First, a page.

The whining -- however it may feel to the poor Keeper-of-the-Wild-Creative -- isn't mere whining. It has its purpose, and a necessary one, as we'll see toward the end of this screed.

The process of coming up with the right idea or the perfect expression of an idea isn't a smooth one. Days, weeks, months may go by when nothing will gel. Yet the brain must keep working at it. For all writers' laughable creative drama queening, it really is a tough process. And a discouraging one. One that would make even a "normal" person lose self-confidence.

Worse, you may get a "brilliant" idea, soar on a wave of manic joy, then discover a few days or pages later that your "brilliant" idea not only doesn't work, but is a total piece of crap.

Since last summer, I've been working on a book that I frequently think of as impossible. I have a partner on this project, one I'm very grateful for. But by agreement, he's a largely silent partner in this early (and how long am I going to have to call it "early"?) process. He has contributed, and will contribute, much of value. He has a huge role toward the end of the work. He and I have had a couple of good brainstorms. But both of us understand that he's not somebody I can just call up and toss a random idea at. Or subject to a long, loud, self-pitying whine.

I've made three complete re-starts on this project and believed, at more than one point, that I'd have to abandon it completely and let my long-suffering partner down.

Recently, I had a series of good, happy creative breakthroughs after months of considering the project all but dead. I still think the brilliant ideas actually are brilliant. But the "to-do" state keeps intervening. The plumber arrives, then has difficulties that keep him going back and forth from my place to the shop. The dogs need to be walked. I must meet a deadline and drop book work in the interim. Then, once the creative flow has been choked off, reasons for not working turn into excuses for not working. It's too cloudy and depressing. The sun is shining too temptingly. There's a dust bunny over there under the table. Netflix calls. Blackberries are going to take over my backyard trail if I don't hack them back this very minute!. I make elaborate plans and promises about how I will (surely, starting tomorrow!) discipline myself into easy, brilliant writing. I continue most dedicated dithering.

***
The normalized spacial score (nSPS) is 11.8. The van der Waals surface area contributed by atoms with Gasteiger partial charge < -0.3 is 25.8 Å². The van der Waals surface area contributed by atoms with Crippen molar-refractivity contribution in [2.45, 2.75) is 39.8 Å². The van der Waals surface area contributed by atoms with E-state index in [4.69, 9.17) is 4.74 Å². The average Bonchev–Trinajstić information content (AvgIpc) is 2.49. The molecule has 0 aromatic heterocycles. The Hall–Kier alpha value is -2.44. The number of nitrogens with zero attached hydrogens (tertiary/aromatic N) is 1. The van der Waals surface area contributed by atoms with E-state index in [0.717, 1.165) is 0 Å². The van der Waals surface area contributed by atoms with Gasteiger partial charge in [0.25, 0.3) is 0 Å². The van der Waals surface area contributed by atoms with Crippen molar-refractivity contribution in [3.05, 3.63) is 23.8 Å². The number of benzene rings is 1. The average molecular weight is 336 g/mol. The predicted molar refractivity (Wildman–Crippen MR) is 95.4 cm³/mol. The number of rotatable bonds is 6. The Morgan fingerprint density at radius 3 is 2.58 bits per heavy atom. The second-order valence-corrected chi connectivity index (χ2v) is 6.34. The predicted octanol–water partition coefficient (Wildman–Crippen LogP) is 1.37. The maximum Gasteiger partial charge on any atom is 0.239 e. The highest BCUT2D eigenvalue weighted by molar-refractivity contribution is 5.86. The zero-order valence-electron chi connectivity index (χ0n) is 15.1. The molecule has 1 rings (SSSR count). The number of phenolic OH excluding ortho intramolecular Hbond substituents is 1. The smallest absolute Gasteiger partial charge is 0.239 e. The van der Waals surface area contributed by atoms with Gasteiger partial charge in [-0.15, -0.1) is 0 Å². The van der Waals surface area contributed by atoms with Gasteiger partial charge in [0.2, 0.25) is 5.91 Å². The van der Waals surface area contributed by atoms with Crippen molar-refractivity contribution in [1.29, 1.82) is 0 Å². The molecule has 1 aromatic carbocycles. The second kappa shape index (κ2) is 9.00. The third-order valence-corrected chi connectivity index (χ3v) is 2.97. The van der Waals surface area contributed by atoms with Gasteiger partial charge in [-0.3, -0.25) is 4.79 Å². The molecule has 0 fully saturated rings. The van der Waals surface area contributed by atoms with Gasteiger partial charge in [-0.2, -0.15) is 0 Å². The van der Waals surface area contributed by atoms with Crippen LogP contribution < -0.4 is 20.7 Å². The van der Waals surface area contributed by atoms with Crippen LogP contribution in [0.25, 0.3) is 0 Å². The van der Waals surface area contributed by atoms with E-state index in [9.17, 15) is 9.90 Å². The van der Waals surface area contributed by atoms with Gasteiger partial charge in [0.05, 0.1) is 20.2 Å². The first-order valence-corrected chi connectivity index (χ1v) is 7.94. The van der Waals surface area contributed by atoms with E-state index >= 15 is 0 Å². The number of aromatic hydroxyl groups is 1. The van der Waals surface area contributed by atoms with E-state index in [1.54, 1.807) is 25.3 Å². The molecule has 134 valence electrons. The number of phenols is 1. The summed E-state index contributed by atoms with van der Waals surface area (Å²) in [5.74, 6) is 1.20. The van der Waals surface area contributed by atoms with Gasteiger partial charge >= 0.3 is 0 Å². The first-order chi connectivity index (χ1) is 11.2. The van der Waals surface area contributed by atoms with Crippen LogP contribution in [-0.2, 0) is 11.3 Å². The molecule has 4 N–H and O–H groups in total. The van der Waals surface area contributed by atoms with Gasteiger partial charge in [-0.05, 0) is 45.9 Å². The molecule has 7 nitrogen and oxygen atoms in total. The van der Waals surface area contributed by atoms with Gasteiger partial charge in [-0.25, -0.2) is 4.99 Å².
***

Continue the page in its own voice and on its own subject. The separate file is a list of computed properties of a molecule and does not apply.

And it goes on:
Because I have no keeper (no wife!) to either take care of some of life's necessities or kick me in the butt, I finally mire to the point of self-loathing. At that point, I can pit myself against even a heavy-duty brat like F. Scott Fitzgerald for whinery -- though fortunately I do it accompanied by a nice mug of sweet tea rather than a bottle of booze. (My liver thanks me.)

Once I'm mired to the point where I fear not earning a living, I know it's only a short time before I rise back up. I have to rise back up because the alternative is starving my poor doggies to death or pursuing that scintillating new career in pizza delivery (and that avenue is closed off, now that I don't have a driver's license).